Pennine Alps

Part of the Western Alps, the Pennines are perhaps the most spectacular mountain chain in Europe. Located along the border between Southwest Switzerland and Northwest Italy, this compact area boasts ten of the twelve highest summits in the Alps (the other two are part of the Mont Blanc massif). The high peaks of the Pennine Alps include many 4,000 meter peaks and hundreds of peaks over 3,000 meters. The high mountains are separated by long narrow valleys. Most of the climbing routes are on snow, as the rock tends to be loose. Frequently unsettled weather can also contribute to climbing difficulty.  The history and culture in the Pennines is as enjoyable as the mountains themselves. Most of the high peaks cluster around the Zermatt valley, where the village of Zermatt, at the foot of the Matterhorn, is one of the oldest centers of Alpine climbing. Ethnically the area is complex, with various combinations of French, Swiss-German, Italian, and local derivatives of these languages, being spoken from one valley to the next. West of the Zermatt valley, lower, more remote mountains are prevalent, although at the chain's western extremity, the icy massif of Grand Combin rises to 14,154 feet. Some of the major peaks of the Pennine Alps include the many high peaks of the Monte Rosa Massif, Dom, Weisshorn, Matterhorn, Dent Blanche, Nadelhorn, and Grand Combin.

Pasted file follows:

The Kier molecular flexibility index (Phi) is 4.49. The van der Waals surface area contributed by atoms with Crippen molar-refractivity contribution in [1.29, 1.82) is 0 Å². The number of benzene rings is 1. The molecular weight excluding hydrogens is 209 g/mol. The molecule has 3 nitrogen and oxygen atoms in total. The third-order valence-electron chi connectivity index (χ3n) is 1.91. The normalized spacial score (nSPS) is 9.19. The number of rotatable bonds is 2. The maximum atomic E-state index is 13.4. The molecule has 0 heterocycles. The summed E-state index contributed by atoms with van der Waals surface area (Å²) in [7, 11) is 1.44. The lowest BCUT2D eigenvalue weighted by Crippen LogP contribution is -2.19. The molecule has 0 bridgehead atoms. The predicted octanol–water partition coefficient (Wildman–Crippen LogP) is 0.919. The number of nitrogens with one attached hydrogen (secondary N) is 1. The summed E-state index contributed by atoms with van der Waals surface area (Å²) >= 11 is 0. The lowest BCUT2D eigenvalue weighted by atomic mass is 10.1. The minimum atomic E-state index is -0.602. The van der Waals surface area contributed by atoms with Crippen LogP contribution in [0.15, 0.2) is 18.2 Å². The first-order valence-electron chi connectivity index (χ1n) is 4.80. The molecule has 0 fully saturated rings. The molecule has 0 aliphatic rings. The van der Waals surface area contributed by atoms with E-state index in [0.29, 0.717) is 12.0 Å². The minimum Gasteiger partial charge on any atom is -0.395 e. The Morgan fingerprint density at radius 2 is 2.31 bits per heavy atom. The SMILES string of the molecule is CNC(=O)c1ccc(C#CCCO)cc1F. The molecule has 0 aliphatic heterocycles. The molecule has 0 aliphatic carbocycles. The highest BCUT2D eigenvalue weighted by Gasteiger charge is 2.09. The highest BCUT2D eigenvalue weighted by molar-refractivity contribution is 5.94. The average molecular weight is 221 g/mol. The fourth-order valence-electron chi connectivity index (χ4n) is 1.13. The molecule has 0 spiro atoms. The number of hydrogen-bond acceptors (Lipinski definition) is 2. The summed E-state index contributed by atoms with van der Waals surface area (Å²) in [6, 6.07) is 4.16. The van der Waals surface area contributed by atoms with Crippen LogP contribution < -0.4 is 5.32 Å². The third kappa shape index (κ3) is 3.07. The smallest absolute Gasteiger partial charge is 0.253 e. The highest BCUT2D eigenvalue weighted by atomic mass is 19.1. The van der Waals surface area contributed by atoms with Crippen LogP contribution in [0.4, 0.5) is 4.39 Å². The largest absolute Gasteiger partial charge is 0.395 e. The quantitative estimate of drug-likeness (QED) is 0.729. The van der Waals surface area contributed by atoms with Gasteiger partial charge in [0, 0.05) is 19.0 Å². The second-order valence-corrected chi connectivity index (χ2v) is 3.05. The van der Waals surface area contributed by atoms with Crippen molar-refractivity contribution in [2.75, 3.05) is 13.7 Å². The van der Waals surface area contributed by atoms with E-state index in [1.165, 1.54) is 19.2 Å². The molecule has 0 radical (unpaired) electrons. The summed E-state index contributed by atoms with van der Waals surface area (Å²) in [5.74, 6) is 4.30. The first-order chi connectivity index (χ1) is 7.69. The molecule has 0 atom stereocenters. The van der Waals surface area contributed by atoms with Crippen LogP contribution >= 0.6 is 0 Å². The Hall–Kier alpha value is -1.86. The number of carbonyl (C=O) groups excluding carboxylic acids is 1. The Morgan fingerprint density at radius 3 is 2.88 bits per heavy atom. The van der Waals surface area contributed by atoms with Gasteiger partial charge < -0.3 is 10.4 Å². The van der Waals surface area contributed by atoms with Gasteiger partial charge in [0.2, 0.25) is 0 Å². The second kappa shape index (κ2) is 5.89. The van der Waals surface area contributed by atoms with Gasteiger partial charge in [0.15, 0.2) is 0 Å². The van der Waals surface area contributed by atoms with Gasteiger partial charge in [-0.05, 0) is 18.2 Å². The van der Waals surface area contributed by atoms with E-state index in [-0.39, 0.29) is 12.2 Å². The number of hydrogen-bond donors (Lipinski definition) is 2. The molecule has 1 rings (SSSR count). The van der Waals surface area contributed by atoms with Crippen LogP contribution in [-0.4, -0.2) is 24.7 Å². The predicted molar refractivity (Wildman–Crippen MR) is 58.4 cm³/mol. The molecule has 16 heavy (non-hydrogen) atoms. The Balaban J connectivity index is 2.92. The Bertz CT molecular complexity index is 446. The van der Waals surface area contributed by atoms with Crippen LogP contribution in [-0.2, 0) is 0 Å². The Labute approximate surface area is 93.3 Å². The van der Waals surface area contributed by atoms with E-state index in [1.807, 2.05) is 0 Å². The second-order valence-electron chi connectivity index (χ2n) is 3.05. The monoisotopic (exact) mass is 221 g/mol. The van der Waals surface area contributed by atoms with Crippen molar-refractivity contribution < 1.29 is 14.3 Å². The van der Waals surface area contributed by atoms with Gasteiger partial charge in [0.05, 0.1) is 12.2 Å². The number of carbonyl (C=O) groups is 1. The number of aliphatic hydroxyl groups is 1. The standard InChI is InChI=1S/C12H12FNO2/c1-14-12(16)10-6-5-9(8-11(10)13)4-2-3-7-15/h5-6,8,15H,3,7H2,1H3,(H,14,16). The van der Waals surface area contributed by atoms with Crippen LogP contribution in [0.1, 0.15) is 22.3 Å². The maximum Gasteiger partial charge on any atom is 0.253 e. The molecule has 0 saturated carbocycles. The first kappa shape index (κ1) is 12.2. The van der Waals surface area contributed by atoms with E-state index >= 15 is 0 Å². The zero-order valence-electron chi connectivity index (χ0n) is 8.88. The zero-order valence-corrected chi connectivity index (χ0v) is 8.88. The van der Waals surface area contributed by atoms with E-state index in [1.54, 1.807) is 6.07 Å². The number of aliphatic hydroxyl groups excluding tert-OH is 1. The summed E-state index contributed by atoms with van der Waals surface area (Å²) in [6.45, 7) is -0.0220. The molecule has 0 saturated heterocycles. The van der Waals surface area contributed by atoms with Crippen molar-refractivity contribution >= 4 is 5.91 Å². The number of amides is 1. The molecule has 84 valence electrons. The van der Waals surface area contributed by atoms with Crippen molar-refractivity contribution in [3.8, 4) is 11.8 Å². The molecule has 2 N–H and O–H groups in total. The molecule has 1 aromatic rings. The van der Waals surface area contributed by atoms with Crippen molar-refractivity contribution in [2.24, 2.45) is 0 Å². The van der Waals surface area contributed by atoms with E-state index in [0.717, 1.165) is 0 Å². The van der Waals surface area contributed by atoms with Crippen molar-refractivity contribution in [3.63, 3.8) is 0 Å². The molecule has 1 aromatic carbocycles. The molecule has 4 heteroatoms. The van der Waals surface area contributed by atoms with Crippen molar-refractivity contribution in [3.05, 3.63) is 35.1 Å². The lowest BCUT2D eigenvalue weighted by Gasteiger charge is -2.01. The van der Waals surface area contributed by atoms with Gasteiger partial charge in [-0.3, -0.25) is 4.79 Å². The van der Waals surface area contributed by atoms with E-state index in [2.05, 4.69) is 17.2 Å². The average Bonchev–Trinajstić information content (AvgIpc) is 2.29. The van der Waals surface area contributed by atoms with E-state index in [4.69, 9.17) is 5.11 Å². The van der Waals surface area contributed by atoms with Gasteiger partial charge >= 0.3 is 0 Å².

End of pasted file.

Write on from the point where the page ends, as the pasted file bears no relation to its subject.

Peaks of Pennine Alps

Check out any of the following peaks for additional information: